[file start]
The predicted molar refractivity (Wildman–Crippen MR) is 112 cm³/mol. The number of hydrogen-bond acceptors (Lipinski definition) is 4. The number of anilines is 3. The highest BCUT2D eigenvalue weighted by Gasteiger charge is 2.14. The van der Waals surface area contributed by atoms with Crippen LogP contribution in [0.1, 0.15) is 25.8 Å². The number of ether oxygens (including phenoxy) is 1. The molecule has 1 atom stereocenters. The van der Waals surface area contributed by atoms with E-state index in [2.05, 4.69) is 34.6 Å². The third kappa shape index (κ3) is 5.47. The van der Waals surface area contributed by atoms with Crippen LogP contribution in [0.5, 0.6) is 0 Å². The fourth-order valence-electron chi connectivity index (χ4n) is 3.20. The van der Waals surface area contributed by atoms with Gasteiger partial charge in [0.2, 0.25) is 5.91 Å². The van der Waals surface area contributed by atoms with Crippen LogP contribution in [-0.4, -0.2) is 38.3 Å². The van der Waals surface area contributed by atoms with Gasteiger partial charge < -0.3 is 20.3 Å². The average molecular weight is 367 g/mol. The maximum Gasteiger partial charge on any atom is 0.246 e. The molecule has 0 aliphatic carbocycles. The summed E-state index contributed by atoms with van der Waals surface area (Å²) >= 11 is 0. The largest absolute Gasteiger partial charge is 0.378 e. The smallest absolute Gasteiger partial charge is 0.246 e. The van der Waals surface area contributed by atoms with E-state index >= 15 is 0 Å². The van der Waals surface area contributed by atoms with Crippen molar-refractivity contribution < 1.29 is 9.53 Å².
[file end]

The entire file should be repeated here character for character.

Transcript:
The predicted molar refractivity (Wildman–Crippen MR) is 112 cm³/mol. The number of hydrogen-bond acceptors (Lipinski definition) is 4. The number of anilines is 3. The highest BCUT2D eigenvalue weighted by Gasteiger charge is 2.14. The van der Waals surface area contributed by atoms with Crippen LogP contribution in [0.1, 0.15) is 25.8 Å². The number of ether oxygens (including phenoxy) is 1. The molecule has 1 atom stereocenters. The van der Waals surface area contributed by atoms with E-state index in [2.05, 4.69) is 34.6 Å². The third kappa shape index (κ3) is 5.47. The van der Waals surface area contributed by atoms with Crippen LogP contribution in [0.5, 0.6) is 0 Å². The fourth-order valence-electron chi connectivity index (χ4n) is 3.20. The van der Waals surface area contributed by atoms with Gasteiger partial charge in [0.2, 0.25) is 5.91 Å². The van der Waals surface area contributed by atoms with Crippen LogP contribution in [-0.4, -0.2) is 38.3 Å². The van der Waals surface area contributed by atoms with Gasteiger partial charge < -0.3 is 20.3 Å². The average molecular weight is 367 g/mol. The maximum Gasteiger partial charge on any atom is 0.246 e. The molecule has 0 aliphatic carbocycles. The summed E-state index contributed by atoms with van der Waals surface area (Å²) >= 11 is 0. The largest absolute Gasteiger partial charge is 0.378 e. The smallest absolute Gasteiger partial charge is 0.246 e. The van der Waals surface area contributed by atoms with E-state index >= 15 is 0 Å². The van der Waals surface area contributed by atoms with Crippen molar-refractivity contribution < 1.29 is 9.53 Å².